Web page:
Mortgage lenders are clamping down on accidental landlords who do not tell their bank that they are renting out their homes.
Lenders are wary of these investors, who aren’t being honest about letting properties, in an attempt to avoid higher interest rates or a move to a more expensive buy-to-let loan.
In an intensive campaign to find out who is mistreating the system, banks are going through the electoral register, social media, and online letting agencies for any indications that a house is up for rent.Despite strong recovery in the housing sector, many people are still in negative equity, and are therefore unable or unwilling to sell their home. Lots of these become accidental landlords; there could be up to 30% in the landlord market
Lenders have managed to take advantage of this by raising rates or requiring these landlords to change from a residential loan to a higher buy-to-let loan. This drastically increases monthly repayments for the borrower.
A large amount of borrowers have attempted to avoid this, by not telling their mortgage provider that they are renting out the property. Lenders have caught onto this and are now chasing the wrongdoers.
A broker with John Charcol, Ray Boulger, says: “We know there are many borrowers who have let their property but failed to inform their lender. Before the financial crisis lenders didn’t often check whether borrowers were still living in their property, but they are increasingly doing things like checking the electoral register to see who lives at an address, and looking on letting websites such as rightmove.co.uk, to see if a property is listed. These borrowers now run a much greater risk of being caught.”
It is a contractual requirement of borrowers to inform their lender if they would like to let a property. If they decide to do so, they could see a rate increase between 1% and 2%, plus an administration fee.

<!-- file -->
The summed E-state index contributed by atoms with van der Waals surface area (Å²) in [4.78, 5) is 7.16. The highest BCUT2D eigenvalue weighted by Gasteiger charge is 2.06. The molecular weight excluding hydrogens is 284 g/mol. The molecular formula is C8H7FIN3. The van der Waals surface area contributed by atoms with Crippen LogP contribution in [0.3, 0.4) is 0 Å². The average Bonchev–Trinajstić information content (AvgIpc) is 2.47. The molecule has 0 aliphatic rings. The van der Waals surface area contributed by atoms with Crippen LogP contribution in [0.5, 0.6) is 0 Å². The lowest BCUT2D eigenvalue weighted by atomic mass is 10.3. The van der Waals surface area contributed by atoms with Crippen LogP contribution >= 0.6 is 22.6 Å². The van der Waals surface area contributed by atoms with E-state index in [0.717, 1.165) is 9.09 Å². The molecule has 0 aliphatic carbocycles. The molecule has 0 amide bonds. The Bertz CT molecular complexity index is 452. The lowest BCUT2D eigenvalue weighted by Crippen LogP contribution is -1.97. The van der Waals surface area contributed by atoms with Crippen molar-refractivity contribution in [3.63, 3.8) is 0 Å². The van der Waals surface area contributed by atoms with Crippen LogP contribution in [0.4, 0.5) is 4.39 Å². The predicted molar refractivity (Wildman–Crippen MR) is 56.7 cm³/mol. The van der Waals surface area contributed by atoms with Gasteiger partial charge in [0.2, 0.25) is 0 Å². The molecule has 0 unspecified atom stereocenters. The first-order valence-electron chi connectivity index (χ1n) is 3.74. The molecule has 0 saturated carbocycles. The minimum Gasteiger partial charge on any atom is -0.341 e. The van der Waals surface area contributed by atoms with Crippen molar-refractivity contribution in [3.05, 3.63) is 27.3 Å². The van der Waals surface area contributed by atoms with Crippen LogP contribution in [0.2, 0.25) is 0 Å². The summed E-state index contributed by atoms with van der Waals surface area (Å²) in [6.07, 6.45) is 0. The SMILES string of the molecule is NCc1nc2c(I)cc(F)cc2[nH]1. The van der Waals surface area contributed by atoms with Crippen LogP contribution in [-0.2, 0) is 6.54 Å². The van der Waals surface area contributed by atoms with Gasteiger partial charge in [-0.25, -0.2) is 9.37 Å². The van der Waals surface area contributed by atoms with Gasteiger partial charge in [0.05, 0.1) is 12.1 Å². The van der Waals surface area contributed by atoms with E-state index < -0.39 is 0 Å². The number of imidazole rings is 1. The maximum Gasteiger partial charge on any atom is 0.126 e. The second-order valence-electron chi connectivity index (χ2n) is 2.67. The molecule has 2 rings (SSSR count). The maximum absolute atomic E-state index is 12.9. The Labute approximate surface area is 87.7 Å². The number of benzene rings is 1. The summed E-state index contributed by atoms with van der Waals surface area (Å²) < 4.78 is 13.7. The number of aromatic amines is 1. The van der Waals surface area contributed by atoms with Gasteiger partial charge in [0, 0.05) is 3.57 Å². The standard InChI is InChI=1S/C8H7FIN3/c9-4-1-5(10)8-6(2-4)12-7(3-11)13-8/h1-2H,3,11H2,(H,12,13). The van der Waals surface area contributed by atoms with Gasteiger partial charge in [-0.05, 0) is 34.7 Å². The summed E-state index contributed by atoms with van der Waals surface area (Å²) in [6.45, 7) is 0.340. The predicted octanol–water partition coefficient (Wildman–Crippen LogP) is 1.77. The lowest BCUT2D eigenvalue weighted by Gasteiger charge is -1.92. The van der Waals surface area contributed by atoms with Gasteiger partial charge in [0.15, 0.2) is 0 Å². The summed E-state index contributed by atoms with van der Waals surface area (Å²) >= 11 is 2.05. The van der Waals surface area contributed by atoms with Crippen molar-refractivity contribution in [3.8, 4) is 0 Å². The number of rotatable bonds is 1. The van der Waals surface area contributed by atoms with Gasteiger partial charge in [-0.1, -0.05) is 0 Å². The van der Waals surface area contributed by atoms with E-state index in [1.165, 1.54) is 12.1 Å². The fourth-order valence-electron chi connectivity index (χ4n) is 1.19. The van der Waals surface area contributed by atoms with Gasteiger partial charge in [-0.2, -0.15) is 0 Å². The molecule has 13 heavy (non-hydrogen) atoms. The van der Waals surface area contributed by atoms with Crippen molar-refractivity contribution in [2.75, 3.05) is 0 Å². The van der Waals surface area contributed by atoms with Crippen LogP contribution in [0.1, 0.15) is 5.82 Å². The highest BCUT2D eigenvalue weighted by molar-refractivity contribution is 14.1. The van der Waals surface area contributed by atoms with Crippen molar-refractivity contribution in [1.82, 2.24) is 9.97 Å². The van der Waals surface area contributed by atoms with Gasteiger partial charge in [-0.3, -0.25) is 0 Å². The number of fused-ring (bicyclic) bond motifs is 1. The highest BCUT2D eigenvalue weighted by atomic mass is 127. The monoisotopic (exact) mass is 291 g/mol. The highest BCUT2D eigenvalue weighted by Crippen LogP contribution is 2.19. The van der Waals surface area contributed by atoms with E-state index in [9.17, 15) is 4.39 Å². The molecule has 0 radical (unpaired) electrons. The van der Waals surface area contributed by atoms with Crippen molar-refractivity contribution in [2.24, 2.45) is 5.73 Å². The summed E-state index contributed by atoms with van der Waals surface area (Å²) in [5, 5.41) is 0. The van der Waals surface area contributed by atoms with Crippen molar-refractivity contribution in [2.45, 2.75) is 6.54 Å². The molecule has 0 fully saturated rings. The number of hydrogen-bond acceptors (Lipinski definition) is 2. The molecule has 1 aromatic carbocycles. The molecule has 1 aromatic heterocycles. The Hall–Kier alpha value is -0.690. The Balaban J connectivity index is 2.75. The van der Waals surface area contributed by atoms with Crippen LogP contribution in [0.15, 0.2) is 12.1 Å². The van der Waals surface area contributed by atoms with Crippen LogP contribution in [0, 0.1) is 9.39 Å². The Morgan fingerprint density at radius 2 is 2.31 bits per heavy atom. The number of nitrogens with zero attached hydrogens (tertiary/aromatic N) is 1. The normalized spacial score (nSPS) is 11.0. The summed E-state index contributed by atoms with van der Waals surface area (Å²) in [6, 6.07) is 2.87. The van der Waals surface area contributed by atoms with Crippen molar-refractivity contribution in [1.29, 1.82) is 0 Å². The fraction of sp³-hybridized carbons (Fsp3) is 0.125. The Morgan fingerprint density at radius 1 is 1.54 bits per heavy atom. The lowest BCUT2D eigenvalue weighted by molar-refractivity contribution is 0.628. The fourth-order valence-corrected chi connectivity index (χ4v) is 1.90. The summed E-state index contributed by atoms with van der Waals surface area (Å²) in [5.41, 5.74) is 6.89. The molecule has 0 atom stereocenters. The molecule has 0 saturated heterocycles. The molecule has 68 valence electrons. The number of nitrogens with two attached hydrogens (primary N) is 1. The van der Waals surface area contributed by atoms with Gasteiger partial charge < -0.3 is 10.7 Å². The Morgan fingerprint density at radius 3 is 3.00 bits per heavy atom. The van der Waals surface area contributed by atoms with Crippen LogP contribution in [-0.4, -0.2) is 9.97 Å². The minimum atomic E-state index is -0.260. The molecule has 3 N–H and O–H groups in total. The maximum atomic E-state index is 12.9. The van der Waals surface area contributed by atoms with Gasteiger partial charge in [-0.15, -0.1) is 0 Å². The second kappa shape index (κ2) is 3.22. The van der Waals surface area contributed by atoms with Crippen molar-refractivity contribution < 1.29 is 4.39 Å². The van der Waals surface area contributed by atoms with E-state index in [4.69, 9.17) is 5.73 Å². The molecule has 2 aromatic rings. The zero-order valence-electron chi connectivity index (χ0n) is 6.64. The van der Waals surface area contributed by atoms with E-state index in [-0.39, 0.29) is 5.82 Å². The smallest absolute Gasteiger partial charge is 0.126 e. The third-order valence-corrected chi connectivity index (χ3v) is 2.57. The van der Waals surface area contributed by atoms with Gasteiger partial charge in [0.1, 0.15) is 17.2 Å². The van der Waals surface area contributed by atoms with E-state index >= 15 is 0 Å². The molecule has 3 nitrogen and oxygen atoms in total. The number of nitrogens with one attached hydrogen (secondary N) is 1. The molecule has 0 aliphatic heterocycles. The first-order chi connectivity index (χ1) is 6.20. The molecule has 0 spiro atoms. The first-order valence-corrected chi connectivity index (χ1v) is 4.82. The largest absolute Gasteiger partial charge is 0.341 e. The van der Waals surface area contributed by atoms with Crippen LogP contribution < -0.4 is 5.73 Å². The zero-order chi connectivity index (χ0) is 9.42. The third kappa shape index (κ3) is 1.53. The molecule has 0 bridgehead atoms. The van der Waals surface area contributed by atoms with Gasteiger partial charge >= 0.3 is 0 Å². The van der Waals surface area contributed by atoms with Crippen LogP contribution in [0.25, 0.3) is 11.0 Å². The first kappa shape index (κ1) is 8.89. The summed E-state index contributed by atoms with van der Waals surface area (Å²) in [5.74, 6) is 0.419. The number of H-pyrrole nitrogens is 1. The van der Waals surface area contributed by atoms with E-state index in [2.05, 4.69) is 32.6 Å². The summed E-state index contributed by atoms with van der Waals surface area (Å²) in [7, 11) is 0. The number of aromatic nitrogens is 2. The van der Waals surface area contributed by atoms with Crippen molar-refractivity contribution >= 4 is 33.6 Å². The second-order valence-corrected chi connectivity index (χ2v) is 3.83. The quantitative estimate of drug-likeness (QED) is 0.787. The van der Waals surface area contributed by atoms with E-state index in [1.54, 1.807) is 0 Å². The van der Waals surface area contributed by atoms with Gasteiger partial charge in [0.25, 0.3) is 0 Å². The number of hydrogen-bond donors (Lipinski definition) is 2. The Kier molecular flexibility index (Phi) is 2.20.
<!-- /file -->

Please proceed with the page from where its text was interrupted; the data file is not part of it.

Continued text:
This rise is because mortgage providers see buy-to-let properties as more risky, because of possible void periods, or tenants falling into arrears.
Mortgage Lenders Clamp Down on Accidental Landlords
Boulger explains: “If a borrower has 20% equity in their home, they have the option to move to a more competitive buy-to-let mortgage with another lender. But for those in negative equity, they are stuck with their existing lender and must accept whatever they offer.”1
Lenders deal with this in many ways. Nationwide, for example, increase their rates by 1.5% points for all residential borrows who rent out their homes for over six months. An administration fee of £30 is also charged.
The Co-operative Bank raises interests rates by 1% point. They also charge a £55 fee for transferring the mortgage to a letting arrangement.
HSBC does allow their customers to remain on their residential mortgage rates if they are letting their property out for 12 months or less. If the period is longer, customers are expected to remortgage to a buy-to-let deal.
Two options are given by Barclays, who says that customers can swap to a buy-to-let mortgage before renting the property out, or can apply for consent to let. This will allow the home to be let for up to two years, with no change to the rate.
Santander are also considering consent to let requests for short-term arrangements. These borrowers will stay on their existing mortgage, but a fee of £295 is charged. For an extended period of letting, borrowers need to move to a buy-to-let mortgage.
Smaller lenders, such as Chelsea Building Society and Accord Mortgages enforce penalties on those borrowers that don’t let them know they are letting out their property. The rate for borrowers with consent to let is raised by 1% point, however the margin increases to 2% points if they are letting without permission.
Letting out your property without telling your mortgage provider is very risky. It breaches the terms and conditions of the contract, and lenders could potentially demand full and final repayment, which would mean borrowers had to default on the loan.
Mortgage broker Coreco’s Andrew Montlake says that letting a property without permission invalidates home insurance policies as well.
“Mortgage lenders are getting tough on this and I would encourage borrowers to be honest and upfront with their lender,” he advises.1
Another broker, Aaron Strutt of Trinity Financial, adds: “If the lenders want more of their customers to tell them that they are letting their properties out, many of them should not be so quick to raise their rates. Many homeowners don’t want to let out their property, but they do it to ensure the mortgage repayments are kept up to date. At the moment, honesty is costing some homeowners a lot of money.”1